But their analysis of the Gaza-Israel conflict does not stop there. After all, they are two very deep minds, working in unison, and their intellectual reach is truly profound. The above-described events may have just been a trigger; what are the deeper, root causes of the conflict?
Ah, now we’re talking! Only shallow thinkers would ask, as did the respondent quoted by Kristof, “what do you recommend that Israel do in response to rocket attacks? What would the American response be to repeated rocket attacks from Mexico or Canada on American cities?”
To profound thinkers like Bashi/Kristof, this is a false analogy. “A better question would be: ‘What would the U.S. do if it conquered and occupied British Columbia, and then Canadian armed groups, resisting the occupation, shelled Seattle?’” “Hmm. A bit more complicated” Kristof intones.
Really? To Bashi/Kristof, Gaza is a “penal colony” — and given Hamas’ brutal rule, it is hard to disagree. But this is not how Hamas sees it after Israelis completely pulled out of Gaza. It had sufficient freedom to build weapons-production facilities, to amass a vast arsenal of rockets, to train an army of thousands, to build a 300-mile underground “metro” that hides the movement of Hamas soldiers and stores their weapons. Gaza is “conquered and occupied?” Not really, for there is too much freedom to do mischief in that “open-air prison.”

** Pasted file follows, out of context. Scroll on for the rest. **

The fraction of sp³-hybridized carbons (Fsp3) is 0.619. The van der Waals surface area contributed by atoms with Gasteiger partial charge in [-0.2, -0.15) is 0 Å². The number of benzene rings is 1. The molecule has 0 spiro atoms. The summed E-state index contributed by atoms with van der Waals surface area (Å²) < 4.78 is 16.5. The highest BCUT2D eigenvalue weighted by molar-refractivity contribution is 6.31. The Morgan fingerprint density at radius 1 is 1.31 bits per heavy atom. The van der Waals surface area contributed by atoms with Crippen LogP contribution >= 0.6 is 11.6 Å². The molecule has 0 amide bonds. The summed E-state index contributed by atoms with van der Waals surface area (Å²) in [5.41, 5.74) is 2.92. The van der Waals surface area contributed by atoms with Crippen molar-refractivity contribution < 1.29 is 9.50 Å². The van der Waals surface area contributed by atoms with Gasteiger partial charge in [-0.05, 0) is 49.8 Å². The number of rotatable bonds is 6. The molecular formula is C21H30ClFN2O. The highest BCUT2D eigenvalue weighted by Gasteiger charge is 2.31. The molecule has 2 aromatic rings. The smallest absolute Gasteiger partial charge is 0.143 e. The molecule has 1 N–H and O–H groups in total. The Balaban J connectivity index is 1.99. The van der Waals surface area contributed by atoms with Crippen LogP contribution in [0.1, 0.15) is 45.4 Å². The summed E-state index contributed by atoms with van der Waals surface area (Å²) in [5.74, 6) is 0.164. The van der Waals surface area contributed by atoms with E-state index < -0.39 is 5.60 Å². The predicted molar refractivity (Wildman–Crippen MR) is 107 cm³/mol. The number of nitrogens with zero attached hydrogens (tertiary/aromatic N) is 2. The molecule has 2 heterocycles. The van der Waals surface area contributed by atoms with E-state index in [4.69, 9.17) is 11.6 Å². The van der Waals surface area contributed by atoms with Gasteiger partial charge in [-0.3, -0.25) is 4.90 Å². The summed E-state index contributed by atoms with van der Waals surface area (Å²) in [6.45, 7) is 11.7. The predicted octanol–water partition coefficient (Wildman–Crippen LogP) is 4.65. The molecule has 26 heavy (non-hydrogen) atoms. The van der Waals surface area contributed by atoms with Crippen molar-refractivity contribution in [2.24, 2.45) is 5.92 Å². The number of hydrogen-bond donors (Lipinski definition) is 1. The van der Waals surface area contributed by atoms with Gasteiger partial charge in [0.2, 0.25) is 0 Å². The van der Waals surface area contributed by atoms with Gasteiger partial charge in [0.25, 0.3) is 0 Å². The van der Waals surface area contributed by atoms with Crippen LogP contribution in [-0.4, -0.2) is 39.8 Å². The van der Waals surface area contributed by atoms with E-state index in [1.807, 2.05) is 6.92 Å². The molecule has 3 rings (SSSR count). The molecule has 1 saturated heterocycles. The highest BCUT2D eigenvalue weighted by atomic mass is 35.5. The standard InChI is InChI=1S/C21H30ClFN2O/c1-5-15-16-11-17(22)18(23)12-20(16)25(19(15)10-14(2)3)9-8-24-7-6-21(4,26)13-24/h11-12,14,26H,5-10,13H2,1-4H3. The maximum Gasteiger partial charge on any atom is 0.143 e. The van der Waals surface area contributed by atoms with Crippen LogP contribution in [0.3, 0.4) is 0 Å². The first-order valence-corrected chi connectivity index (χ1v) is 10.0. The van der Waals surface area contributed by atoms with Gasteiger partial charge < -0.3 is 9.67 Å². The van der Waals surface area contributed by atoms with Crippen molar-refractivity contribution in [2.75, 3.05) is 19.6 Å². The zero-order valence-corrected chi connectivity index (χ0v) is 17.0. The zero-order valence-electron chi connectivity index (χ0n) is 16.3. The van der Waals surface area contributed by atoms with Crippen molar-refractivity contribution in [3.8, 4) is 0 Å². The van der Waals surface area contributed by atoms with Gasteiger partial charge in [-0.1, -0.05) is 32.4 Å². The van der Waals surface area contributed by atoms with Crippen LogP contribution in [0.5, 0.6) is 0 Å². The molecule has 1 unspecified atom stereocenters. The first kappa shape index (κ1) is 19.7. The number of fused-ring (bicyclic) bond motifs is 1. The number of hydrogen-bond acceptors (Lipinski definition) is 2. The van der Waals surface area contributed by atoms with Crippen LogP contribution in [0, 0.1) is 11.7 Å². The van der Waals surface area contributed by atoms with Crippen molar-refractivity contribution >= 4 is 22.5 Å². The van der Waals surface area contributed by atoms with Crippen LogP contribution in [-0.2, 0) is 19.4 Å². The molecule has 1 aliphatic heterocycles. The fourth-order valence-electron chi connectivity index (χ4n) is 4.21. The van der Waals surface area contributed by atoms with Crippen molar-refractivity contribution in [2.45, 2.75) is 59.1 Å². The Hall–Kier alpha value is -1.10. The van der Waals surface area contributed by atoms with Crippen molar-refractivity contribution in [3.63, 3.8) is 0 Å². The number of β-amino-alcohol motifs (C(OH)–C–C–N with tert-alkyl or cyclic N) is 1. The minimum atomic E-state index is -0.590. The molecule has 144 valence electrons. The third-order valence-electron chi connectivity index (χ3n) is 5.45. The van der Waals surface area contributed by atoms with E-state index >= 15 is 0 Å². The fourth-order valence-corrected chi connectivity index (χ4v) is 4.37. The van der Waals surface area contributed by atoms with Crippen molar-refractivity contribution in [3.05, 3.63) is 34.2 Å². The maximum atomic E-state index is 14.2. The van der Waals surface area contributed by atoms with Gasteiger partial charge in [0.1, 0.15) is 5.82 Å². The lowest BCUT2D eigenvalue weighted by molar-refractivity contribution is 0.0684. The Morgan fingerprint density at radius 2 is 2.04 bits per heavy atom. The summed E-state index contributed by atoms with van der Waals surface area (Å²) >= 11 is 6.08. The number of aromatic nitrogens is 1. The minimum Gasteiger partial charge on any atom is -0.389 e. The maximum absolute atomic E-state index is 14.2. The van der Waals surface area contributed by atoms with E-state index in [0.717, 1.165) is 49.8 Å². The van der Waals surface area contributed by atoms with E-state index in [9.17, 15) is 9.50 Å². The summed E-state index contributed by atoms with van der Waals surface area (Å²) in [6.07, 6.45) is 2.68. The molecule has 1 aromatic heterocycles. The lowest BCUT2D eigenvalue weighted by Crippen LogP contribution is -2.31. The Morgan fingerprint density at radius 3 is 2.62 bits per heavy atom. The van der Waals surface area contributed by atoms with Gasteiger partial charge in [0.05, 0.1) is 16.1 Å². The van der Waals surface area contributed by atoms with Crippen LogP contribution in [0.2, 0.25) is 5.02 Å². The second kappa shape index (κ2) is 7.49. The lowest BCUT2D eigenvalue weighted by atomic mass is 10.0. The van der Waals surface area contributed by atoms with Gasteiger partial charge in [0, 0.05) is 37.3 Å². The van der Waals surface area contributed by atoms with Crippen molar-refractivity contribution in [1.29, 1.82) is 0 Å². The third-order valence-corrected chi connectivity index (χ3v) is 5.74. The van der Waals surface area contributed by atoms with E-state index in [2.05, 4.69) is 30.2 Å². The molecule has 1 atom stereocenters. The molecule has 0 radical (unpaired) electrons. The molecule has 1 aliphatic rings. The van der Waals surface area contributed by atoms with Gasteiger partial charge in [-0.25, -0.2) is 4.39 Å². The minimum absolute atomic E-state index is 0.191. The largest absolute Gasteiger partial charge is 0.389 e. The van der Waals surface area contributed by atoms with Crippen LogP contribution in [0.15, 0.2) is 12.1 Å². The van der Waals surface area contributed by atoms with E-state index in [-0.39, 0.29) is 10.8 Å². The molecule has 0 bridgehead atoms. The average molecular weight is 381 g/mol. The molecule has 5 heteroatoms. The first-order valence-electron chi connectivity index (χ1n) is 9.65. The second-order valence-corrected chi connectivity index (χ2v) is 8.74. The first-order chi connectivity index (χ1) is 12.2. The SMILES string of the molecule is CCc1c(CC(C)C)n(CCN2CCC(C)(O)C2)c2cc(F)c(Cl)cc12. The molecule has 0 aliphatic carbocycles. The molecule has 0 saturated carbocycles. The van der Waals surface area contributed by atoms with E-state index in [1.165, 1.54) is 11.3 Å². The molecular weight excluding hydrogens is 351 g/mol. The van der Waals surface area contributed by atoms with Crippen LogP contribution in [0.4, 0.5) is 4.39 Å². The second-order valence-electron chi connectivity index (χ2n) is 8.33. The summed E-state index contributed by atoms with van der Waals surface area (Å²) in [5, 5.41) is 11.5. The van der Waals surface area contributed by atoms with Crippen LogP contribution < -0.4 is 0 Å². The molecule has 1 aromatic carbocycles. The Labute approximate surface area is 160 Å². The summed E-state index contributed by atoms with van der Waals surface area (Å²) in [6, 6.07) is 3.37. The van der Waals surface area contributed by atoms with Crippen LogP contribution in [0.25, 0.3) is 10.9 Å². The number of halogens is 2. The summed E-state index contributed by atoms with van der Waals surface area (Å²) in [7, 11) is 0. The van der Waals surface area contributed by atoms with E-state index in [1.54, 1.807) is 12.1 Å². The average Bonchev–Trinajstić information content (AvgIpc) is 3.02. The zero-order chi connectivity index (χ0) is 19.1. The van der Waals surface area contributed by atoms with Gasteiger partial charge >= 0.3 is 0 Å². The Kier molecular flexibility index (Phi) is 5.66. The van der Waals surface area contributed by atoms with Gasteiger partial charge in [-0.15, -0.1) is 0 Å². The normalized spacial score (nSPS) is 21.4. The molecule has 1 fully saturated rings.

As to the Bashi/Kristof solution to turn the other cheek and follow “other countries [that] have responded to attacks with more restraint and wisdom than either Israel or the United States,” I would ask, which country did you exactly have in mind? Which country had rockets rained on its population centers, and did not fight back? Your examples — UK, Spain, India — don’t begin to compare, Kristof.
Kristof concludes his attempt to open our eyes to the realities of the Middle East conflict by giving Israel this sage advice (after suggesting, in a true blood-libel, Nazi language of Der Sturmer that Israel should not “grab more land or kill more children”) — “A basic principle of getting out of a hole is to stop digging. A basic principle of peace-building is to stop committing war crimes.”
Having read Kristof’s defense of his smears of Israel, I would suggest to Kristof, and the New York Times, to look in the mirror and to do what they preach, and “stop digging.” Yes, you hope to ride the wave of hate by inflaming it. Yes, you hope to suck up to the ignoramuses and haters. But playing with fire is not a safe game. Cynically hoping to survive on subscriptions by fools and ignoramuses is, among other things, a bad business strategy. Turn to solid reporting and sound analysis, not the Nazi-style propaganda by malicious ignoramuses like Bashi and Kristof. Stop committing journalistic crimes, New York Times.